19. 19. Weight loss surgery <ul><li>Safe and effective option for severely obese adolescents who have been unable to lose weight using conventional methods. </li></ul><ul><li>Potential risks and long-term complications. Long-term effects of weight loss surgery on a child’s future growth and development are unknown. </li></ul><ul><li>Uncommon in adolescents, but may be considered if child’s weight poses greater health threat than do the risks of surgery. </li></ul><ul><li>No guarantee that your child loses all excess weight. </li></ul>
  20. 20. Coping and Support for Obesity <ul><li>Parents play a crucial role in helping children who are obese. </li></ul><ul><li>Build your child’s self –esteem. Talk to your kids directly, openly, and without being critical or judgmental. </li></ul><ul><li>Praise child’s efforts. Celebrate small incremental changes, but don’t reward with food. </li></ul><ul><li>Talk to child about his or her feelings Help child find ways to deal with emotions that don’t involve eating. </li></ul><ul><li>Help your child focus on positive goals </li></ul>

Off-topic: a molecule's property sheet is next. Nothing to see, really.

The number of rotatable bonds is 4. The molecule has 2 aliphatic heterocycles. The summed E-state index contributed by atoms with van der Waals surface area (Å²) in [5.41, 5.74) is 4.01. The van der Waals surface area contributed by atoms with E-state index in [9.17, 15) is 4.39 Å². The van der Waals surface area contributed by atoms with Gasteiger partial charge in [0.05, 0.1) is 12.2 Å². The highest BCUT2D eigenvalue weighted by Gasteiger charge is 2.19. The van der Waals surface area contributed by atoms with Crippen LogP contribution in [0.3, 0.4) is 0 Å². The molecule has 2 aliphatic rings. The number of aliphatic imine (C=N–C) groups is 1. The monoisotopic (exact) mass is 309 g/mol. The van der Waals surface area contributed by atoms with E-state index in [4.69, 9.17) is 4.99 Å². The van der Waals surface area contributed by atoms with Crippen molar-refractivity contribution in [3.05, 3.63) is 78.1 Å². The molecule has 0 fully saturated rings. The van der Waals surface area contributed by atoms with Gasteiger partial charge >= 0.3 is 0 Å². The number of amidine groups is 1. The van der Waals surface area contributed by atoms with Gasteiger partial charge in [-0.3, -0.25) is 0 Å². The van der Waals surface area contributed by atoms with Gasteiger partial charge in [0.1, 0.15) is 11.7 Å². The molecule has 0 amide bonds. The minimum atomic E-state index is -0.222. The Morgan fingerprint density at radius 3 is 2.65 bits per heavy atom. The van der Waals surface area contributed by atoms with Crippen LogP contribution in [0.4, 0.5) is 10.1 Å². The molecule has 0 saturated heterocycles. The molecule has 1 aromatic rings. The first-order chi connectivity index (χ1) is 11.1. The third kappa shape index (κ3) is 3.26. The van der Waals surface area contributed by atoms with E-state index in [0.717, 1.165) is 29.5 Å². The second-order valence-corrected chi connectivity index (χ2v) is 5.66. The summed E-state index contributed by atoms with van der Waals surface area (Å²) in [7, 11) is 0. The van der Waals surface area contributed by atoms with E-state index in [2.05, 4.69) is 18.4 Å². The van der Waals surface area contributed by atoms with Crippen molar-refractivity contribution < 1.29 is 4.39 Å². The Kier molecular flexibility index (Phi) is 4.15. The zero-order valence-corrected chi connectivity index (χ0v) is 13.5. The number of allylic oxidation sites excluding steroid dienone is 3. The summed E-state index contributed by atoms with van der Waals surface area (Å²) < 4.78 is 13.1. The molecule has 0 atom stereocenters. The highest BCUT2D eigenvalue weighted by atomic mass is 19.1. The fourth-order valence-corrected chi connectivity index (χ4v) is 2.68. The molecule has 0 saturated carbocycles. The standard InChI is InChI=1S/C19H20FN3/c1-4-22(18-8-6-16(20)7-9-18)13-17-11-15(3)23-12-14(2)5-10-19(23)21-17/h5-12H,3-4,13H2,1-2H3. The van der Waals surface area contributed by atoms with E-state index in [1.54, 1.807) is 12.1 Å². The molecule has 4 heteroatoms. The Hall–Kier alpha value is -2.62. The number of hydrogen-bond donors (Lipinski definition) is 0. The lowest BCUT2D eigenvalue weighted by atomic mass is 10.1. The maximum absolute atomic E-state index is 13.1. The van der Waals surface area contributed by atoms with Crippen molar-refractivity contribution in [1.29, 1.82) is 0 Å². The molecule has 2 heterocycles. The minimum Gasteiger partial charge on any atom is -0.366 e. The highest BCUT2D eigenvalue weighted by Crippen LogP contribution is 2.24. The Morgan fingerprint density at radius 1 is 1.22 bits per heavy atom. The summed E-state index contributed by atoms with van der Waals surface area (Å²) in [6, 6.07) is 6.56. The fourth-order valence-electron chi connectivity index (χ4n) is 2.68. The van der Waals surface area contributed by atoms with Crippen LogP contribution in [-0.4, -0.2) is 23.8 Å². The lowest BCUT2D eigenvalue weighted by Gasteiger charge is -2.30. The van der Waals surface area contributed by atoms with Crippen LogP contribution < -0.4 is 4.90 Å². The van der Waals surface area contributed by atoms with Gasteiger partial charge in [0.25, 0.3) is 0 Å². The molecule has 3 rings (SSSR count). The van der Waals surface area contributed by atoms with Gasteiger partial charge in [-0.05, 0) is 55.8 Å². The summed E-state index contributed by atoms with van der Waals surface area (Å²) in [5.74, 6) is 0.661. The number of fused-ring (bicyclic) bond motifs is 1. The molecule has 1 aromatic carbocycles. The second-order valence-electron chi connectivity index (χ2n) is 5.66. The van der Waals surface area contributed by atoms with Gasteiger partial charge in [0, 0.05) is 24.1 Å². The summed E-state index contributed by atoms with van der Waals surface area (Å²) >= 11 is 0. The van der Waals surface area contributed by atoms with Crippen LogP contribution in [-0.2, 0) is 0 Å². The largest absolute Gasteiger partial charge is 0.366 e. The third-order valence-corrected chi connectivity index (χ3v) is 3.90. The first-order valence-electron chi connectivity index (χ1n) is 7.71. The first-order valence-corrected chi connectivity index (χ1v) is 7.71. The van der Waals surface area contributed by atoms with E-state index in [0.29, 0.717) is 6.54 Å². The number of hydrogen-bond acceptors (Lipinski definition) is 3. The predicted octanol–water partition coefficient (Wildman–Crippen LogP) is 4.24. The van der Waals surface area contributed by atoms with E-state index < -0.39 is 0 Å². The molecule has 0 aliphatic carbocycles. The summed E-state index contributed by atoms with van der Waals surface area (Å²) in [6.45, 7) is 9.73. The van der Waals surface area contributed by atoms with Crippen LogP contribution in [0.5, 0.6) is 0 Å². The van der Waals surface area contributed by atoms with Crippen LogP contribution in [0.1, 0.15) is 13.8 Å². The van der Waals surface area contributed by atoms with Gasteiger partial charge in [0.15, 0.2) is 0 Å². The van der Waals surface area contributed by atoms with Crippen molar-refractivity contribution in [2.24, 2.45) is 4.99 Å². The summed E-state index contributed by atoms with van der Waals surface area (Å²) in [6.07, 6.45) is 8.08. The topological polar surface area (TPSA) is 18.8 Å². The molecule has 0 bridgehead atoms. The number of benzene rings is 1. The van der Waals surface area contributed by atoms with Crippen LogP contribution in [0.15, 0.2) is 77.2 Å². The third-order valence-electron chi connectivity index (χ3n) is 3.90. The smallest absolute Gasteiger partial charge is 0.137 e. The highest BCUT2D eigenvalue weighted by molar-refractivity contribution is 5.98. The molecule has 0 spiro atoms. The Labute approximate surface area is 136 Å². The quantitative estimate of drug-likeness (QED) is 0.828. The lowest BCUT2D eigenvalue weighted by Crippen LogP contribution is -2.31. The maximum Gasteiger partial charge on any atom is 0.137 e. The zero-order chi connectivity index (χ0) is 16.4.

21. 21. Prevention <ul><li>Schedule yearly well-child visits </li></ul><ul><li>SET A GOOD EXAMPLE- Eat healthy foods and exercise regularly to maintain your weight. </li></ul><ul><li>Avoid food related power struggles with your child. </li></ul><ul><li>Emphasize the positive, such as healthy lifestyle, the benefits of exercise </li></ul><ul><li>BE PATIENT </li></ul>
  22. 22. Prevention cont. <ul><li>Obesity is easier to prevent than treat. </li></ul><ul><li>Prevention focuses in large on parent education </li></ul><ul><li>Infancy- Parent education should center on promotion of breastfeeding, recognition of signals of satiety, and delayed introduction of solid foods. </li></ul><ul><li>Early childhood, education should include proper nutrition, selection of low-fat snacks, good exercise/activity habits, and monitoring of TV viewing </li></ul><ul><li>Where hereditary factors are involved, parent education should be on building self-esteem. </li></ul>